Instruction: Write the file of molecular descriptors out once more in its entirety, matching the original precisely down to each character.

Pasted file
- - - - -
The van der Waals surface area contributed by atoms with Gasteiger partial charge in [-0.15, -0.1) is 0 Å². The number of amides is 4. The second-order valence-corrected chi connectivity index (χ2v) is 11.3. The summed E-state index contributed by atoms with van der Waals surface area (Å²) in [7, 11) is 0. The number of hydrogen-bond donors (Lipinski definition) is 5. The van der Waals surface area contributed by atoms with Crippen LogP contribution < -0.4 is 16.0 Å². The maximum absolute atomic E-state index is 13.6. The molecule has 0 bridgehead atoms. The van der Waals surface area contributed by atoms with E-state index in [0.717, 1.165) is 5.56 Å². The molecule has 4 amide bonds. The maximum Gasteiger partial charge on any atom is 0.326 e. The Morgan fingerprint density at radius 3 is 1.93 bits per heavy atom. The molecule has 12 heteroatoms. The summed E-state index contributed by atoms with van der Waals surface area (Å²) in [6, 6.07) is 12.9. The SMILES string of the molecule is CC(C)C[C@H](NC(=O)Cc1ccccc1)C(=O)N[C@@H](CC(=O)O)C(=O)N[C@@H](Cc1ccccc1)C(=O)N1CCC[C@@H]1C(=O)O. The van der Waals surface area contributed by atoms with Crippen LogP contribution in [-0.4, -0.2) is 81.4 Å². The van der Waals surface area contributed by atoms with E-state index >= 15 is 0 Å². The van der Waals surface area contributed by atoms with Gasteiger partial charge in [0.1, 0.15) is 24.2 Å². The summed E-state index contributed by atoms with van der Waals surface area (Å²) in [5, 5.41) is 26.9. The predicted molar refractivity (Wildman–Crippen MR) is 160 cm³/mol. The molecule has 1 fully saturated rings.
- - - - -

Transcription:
The van der Waals surface area contributed by atoms with Gasteiger partial charge in [-0.15, -0.1) is 0 Å². The number of amides is 4. The second-order valence-corrected chi connectivity index (χ2v) is 11.3. The summed E-state index contributed by atoms with van der Waals surface area (Å²) in [7, 11) is 0. The number of hydrogen-bond donors (Lipinski definition) is 5. The van der Waals surface area contributed by atoms with Crippen LogP contribution < -0.4 is 16.0 Å². The maximum absolute atomic E-state index is 13.6. The molecule has 0 bridgehead atoms. The van der Waals surface area contributed by atoms with E-state index in [0.717, 1.165) is 5.56 Å². The molecule has 4 amide bonds. The maximum Gasteiger partial charge on any atom is 0.326 e. The Morgan fingerprint density at radius 3 is 1.93 bits per heavy atom. The molecule has 12 heteroatoms. The summed E-state index contributed by atoms with van der Waals surface area (Å²) in [6, 6.07) is 12.9. The SMILES string of the molecule is CC(C)C[C@H](NC(=O)Cc1ccccc1)C(=O)N[C@@H](CC(=O)O)C(=O)N[C@@H](Cc1ccccc1)C(=O)N1CCC[C@@H]1C(=O)O. The van der Waals surface area contributed by atoms with Crippen LogP contribution in [-0.4, -0.2) is 81.4 Å². The van der Waals surface area contributed by atoms with E-state index >= 15 is 0 Å². The van der Waals surface area contributed by atoms with Gasteiger partial charge in [0.1, 0.15) is 24.2 Å². The summed E-state index contributed by atoms with van der Waals surface area (Å²) in [5, 5.41) is 26.9. The predicted molar refractivity (Wildman–Crippen MR) is 160 cm³/mol. The molecule has 1 fully saturated rings.